1. Limited time only! Sign up for a free 30min personal tutor trial with Chegg Tutors
    Dismiss Notice
Dismiss Notice
Join Physics Forums Today!
The friendliest, high quality science and math community on the planet! Everyone who loves science is here!

Homework Help: Textbook made mistake in algebra, help

  1. Sep 4, 2014 #1
    1. The problem statement, all variables and given/known data
    There is an image but I will reiterate my problem.
    The writer is solving for t. Okay, easy enough.

    2. Relevant equations

    y-y0 = v0 t + 1/2 a t^2

    Textbook says

    t = sqrt( (2(y-y0) - 2 v0) / a )

    3. The attempt at a solution

    Shouldn't it be

    t = sqrt( (2(y-y0) - 2 v0 t) / a )

    Let's take it slow.

    Multiply both sides by two.

    2(y-y0) = 2 v0 t + a t^2

    Bring (2 v0 t) to left side.

    2(y-y0) - 2 v0 t = a t^2

    Divide both sides by a.

    (2(y-y0) - 2 v0 t) / a = t^2

    Sqrt both sides.

    t = sqrt( (2(y-y0) - 2 v0 t) / a )

    This really bugs me.

    Attached Files:

  2. jcsd
  3. Sep 4, 2014 #2


    User Avatar
    Homework Helper

    dimensionally you can see theirs is wrong
  4. Sep 4, 2014 #3


    User Avatar
    Staff Emeritus
    Science Advisor
    Homework Helper

    Writing in standard form:

    y-y0 = v0 t + 1/2 a t^2 becomes

    (1/2) a t^2 + v0 t - (y-y0) = 0

    so that for the general quadratic in t, A t^2 + B t + C = 0,

    A = a/2

    B = v0

    C = -(y - y0) = (y0 - y)

    and the roots are

    t = [itex]\frac{-v_{0} \pm \sqrt{v^{2}_{0}-4(a/2)(y_{0}-y)}}{a}[/itex]

    With your algebra:

    t = sqrt( (2(y-y0) - 2 v0 t) / a )

    you wind up with 't' on both sides of the equation, which isn't conducive to obtaining a solution for t without iterating.
  5. Sep 4, 2014 #4


    User Avatar
    Science Advisor
    Homework Helper
    2017 Award

    My 'guess' is v0 = 0 somewhere in the problem statement.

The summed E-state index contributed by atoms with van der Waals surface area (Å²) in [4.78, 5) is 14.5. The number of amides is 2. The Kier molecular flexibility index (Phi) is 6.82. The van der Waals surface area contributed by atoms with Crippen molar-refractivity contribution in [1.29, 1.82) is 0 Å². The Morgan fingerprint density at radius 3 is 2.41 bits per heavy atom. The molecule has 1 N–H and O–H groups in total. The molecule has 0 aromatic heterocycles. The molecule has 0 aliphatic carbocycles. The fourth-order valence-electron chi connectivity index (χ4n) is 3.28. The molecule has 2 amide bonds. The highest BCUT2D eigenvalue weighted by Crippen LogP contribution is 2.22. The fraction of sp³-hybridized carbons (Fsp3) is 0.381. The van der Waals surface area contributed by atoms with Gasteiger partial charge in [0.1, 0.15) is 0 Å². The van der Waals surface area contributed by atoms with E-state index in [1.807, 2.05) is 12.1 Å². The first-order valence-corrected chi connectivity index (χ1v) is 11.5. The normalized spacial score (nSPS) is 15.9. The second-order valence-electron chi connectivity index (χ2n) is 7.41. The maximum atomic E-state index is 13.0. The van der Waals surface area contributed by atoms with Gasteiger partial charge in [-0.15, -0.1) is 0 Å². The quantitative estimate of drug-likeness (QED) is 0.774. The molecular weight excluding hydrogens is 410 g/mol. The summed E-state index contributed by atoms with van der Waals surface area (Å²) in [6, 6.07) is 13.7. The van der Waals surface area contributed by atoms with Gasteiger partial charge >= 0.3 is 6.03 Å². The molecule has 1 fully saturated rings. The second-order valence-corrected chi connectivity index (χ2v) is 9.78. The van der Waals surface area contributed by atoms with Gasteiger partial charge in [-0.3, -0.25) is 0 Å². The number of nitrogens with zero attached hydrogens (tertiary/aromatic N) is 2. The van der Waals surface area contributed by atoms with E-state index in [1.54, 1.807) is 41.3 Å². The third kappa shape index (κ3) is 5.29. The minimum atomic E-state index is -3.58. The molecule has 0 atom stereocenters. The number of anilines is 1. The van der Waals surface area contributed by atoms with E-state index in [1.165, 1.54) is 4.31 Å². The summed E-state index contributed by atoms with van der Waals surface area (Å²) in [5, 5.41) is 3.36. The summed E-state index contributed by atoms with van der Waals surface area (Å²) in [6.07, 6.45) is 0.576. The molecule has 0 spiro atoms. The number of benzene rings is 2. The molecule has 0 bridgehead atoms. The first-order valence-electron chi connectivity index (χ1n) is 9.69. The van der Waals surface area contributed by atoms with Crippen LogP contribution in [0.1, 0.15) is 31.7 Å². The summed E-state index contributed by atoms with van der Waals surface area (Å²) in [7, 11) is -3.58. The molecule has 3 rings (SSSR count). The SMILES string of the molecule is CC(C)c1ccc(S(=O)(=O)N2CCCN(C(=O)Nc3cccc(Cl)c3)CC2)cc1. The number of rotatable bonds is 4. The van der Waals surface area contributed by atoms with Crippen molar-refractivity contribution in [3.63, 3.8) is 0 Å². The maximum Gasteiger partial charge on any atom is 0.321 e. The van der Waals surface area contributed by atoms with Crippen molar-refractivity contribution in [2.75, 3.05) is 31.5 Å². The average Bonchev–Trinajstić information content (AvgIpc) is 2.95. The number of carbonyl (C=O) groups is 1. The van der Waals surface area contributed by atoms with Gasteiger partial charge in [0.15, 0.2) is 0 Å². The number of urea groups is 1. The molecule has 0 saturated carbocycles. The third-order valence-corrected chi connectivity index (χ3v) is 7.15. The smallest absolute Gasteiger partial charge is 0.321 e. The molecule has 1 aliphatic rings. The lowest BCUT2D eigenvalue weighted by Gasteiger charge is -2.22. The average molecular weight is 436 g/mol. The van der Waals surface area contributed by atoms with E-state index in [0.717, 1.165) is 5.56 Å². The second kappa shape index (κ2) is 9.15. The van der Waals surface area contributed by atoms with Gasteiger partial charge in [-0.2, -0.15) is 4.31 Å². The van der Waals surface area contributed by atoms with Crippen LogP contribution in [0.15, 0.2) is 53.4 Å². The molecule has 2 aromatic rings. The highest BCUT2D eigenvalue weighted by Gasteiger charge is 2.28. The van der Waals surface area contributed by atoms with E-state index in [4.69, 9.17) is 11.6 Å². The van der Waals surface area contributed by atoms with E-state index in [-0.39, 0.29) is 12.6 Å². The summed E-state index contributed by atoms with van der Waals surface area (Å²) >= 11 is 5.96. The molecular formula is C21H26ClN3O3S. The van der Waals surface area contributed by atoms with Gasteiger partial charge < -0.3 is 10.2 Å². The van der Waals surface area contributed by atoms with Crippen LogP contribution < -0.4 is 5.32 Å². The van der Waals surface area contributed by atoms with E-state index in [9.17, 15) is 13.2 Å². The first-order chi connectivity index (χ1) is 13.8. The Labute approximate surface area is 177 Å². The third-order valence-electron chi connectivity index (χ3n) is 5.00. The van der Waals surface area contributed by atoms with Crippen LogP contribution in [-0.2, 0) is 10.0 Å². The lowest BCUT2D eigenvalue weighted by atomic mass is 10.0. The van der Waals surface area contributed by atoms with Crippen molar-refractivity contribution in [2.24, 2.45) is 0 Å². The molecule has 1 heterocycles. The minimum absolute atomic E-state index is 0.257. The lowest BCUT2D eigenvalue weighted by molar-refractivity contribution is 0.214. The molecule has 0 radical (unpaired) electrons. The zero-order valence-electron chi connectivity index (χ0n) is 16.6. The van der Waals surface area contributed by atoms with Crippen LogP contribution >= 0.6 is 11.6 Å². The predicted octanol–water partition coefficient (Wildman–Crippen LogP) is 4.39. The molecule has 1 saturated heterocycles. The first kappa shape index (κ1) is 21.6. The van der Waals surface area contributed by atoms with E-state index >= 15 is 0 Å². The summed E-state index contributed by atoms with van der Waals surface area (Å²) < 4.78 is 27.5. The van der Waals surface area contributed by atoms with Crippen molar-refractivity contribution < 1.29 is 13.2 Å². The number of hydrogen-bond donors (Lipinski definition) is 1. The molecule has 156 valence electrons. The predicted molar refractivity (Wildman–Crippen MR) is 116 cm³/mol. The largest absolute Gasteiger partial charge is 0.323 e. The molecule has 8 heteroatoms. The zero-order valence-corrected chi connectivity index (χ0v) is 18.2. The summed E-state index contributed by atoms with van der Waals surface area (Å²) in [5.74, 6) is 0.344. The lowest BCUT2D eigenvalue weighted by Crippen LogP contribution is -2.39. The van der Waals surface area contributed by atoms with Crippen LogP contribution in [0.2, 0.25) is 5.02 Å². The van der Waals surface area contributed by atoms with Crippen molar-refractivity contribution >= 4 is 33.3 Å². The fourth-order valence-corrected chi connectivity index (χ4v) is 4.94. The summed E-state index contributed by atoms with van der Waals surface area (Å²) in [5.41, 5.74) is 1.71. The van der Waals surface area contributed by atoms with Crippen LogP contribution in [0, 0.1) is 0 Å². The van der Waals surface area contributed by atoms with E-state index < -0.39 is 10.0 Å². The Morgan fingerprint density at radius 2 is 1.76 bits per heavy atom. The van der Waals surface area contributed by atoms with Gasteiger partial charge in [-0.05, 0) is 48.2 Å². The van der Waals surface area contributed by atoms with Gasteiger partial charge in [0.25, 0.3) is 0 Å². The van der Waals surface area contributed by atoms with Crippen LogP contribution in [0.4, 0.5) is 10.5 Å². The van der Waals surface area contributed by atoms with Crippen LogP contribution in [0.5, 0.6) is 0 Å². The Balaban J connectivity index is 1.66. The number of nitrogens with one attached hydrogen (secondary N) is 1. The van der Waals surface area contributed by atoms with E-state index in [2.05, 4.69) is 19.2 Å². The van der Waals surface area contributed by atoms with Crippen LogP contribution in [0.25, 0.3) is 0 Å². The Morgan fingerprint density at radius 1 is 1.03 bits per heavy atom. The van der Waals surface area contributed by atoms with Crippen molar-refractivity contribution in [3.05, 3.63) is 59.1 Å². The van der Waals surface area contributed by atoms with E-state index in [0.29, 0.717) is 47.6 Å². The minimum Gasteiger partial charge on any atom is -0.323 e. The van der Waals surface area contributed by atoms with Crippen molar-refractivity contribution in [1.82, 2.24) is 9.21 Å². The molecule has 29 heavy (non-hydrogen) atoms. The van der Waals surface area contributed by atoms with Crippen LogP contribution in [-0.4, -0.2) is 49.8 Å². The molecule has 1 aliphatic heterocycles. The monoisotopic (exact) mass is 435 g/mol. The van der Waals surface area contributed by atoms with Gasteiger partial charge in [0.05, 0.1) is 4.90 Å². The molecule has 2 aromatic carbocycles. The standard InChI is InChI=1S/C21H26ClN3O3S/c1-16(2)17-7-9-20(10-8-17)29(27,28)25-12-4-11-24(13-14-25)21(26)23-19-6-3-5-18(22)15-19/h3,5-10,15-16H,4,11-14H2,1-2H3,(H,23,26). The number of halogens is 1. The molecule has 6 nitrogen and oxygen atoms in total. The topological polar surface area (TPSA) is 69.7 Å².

The textbook (or solution manual) write is completely wrong with his t = ...
    He/she should have written y-y0 = 1/2 a t^2 first and then proceeded to t = ... (without the -2v0).
  6. Sep 4, 2014 #5
    I hope this isn't illegal but I would like to copy the webpage the page of the textbook to show you guys the problem. Will this be illegal?
  7. Sep 4, 2014 #6


    User Avatar

    Staff: Mentor

    Just the one page for this purpose should be fine.
  8. Sep 4, 2014 #7
    The page is attached as an image.

    Attached Files:

  9. Sep 4, 2014 #8


    User Avatar
    Science Advisor
    Homework Helper

    The book is wrong. They already said v0 = 0 so they should have removed it from the equation.

    Your equation
    is "right", but it's only useful in this problem because v0 = 0 and therefore to v0t = 0.
    If v0 is not 0, you have to solve the quadratic equation as Steamking said.
  10. Sep 4, 2014 #9
    Stupid wrong books. Paid good money...

    Alright I really like SteamKing's answer. Clearly states how the t went missing. Thanks. Really helps
  11. Sep 6, 2014 #10
    Yeah the book doubly messed up. First, as you show the answer is flat out wrong and second it doesn't even make sense to try to do what they did. Doing what they did would trap you with a t on both sides which is useless unless you lucked out to have v0=0. They forget to bring the t over though which makes it look like they actually used a method that would be some general form to solve things. It really makes no sense and it doesn't even give the right dimensions that even work out.

    Either they should have presented it full out in general with the whole -b+/srt( )/blah etc. formula or just plugged in 0 for v0 to start and then just did d=1/2 * a * t^2 and then get t= sqrt(2d/a)

    Man that is really messed up. It's hard to believe that is published in a book like that.
    Is that in the published book or just in some supplementary web material for the book?
  12. Sep 6, 2014 #11
    It came with the webassign package. So it's hard to tell it's from the book or supplements because even the chapters look like supplements (i.e. each chapter and section is a weblink to a different one-page webpage)
Share this great discussion with others via Reddit, Google+, Twitter, or Facebook

Have something to add?
Draft saved Draft deleted